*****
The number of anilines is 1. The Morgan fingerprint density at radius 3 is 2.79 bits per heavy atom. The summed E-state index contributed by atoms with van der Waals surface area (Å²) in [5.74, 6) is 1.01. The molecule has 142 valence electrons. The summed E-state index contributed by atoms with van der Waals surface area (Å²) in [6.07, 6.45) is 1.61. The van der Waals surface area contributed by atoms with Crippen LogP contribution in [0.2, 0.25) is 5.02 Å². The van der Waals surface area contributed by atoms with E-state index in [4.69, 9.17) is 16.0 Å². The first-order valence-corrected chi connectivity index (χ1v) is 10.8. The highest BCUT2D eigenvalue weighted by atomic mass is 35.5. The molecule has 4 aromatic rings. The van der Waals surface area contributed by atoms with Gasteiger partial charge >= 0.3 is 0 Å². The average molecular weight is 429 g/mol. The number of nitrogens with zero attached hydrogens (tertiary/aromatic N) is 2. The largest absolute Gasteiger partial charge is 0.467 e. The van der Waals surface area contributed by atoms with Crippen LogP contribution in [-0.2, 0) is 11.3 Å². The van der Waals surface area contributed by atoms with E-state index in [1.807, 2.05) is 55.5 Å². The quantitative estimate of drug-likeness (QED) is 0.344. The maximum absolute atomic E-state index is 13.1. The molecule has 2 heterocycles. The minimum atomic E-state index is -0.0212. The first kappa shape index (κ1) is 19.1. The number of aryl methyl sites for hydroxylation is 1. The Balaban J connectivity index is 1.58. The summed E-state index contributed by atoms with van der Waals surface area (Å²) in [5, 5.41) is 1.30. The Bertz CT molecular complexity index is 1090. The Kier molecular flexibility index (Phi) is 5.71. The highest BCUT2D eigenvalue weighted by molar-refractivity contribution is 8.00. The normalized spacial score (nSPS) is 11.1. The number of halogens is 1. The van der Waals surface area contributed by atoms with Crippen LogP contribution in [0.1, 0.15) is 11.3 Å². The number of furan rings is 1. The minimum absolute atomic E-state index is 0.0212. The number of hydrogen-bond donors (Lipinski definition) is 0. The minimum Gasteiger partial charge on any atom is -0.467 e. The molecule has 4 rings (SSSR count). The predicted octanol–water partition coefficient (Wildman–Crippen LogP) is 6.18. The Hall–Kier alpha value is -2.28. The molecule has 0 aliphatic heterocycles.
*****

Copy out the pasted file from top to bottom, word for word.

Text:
The number of anilines is 1. The Morgan fingerprint density at radius 3 is 2.79 bits per heavy atom. The summed E-state index contributed by atoms with van der Waals surface area (Å²) in [5.74, 6) is 1.01. The molecule has 142 valence electrons. The summed E-state index contributed by atoms with van der Waals surface area (Å²) in [6.07, 6.45) is 1.61. The van der Waals surface area contributed by atoms with Crippen LogP contribution in [0.2, 0.25) is 5.02 Å². The van der Waals surface area contributed by atoms with E-state index in [4.69, 9.17) is 16.0 Å². The first-order valence-corrected chi connectivity index (χ1v) is 10.8. The highest BCUT2D eigenvalue weighted by atomic mass is 35.5. The molecule has 4 aromatic rings. The van der Waals surface area contributed by atoms with Gasteiger partial charge >= 0.3 is 0 Å². The average molecular weight is 429 g/mol. The number of nitrogens with zero attached hydrogens (tertiary/aromatic N) is 2. The largest absolute Gasteiger partial charge is 0.467 e. The van der Waals surface area contributed by atoms with Crippen LogP contribution in [-0.2, 0) is 11.3 Å². The van der Waals surface area contributed by atoms with E-state index in [1.807, 2.05) is 55.5 Å². The quantitative estimate of drug-likeness (QED) is 0.344. The maximum absolute atomic E-state index is 13.1. The molecule has 2 heterocycles. The minimum atomic E-state index is -0.0212. The first kappa shape index (κ1) is 19.1. The number of aryl methyl sites for hydroxylation is 1. The Balaban J connectivity index is 1.58. The summed E-state index contributed by atoms with van der Waals surface area (Å²) in [5, 5.41) is 1.30. The Bertz CT molecular complexity index is 1090. The Kier molecular flexibility index (Phi) is 5.71. The highest BCUT2D eigenvalue weighted by molar-refractivity contribution is 8.00. The normalized spacial score (nSPS) is 11.1. The number of halogens is 1. The van der Waals surface area contributed by atoms with Crippen LogP contribution in [0.1, 0.15) is 11.3 Å². The number of furan rings is 1. The minimum absolute atomic E-state index is 0.0212. The number of hydrogen-bond donors (Lipinski definition) is 0. The minimum Gasteiger partial charge on any atom is -0.467 e. The molecule has 4 rings (SSSR count). The predicted octanol–water partition coefficient (Wildman–Crippen LogP) is 6.18. The Hall–Kier alpha value is -2.28. The molecule has 0 aliphatic heterocycles.